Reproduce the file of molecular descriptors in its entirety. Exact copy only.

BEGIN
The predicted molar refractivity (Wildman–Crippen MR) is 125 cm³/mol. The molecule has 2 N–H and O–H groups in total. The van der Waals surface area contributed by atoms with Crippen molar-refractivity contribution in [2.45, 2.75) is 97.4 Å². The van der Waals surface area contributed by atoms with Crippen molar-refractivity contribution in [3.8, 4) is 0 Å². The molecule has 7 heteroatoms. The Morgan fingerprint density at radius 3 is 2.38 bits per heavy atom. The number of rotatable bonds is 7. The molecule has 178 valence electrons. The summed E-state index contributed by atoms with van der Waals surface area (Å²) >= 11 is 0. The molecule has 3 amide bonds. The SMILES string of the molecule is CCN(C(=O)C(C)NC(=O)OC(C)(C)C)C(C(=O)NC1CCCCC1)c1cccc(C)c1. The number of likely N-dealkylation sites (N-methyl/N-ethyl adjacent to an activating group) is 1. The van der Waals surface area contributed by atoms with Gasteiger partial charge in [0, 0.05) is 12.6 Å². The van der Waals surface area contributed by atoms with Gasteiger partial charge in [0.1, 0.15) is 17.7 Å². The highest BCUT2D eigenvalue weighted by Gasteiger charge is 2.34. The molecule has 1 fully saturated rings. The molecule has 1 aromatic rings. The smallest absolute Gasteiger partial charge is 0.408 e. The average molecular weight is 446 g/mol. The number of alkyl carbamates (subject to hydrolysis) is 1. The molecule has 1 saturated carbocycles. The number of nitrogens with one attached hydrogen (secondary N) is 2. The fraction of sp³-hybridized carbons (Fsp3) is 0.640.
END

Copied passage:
The predicted molar refractivity (Wildman–Crippen MR) is 125 cm³/mol. The molecule has 2 N–H and O–H groups in total. The van der Waals surface area contributed by atoms with Crippen molar-refractivity contribution in [2.45, 2.75) is 97.4 Å². The van der Waals surface area contributed by atoms with Crippen molar-refractivity contribution in [3.8, 4) is 0 Å². The molecule has 7 heteroatoms. The Morgan fingerprint density at radius 3 is 2.38 bits per heavy atom. The number of rotatable bonds is 7. The molecule has 178 valence electrons. The summed E-state index contributed by atoms with van der Waals surface area (Å²) >= 11 is 0. The molecule has 3 amide bonds. The SMILES string of the molecule is CCN(C(=O)C(C)NC(=O)OC(C)(C)C)C(C(=O)NC1CCCCC1)c1cccc(C)c1. The number of likely N-dealkylation sites (N-methyl/N-ethyl adjacent to an activating group) is 1. The van der Waals surface area contributed by atoms with Gasteiger partial charge in [0, 0.05) is 12.6 Å². The van der Waals surface area contributed by atoms with Gasteiger partial charge in [0.1, 0.15) is 17.7 Å². The highest BCUT2D eigenvalue weighted by Gasteiger charge is 2.34. The molecule has 1 fully saturated rings. The molecule has 1 aromatic rings. The smallest absolute Gasteiger partial charge is 0.408 e. The average molecular weight is 446 g/mol. The number of alkyl carbamates (subject to hydrolysis) is 1. The molecule has 1 saturated carbocycles. The number of nitrogens with one attached hydrogen (secondary N) is 2. The fraction of sp³-hybridized carbons (Fsp3) is 0.640.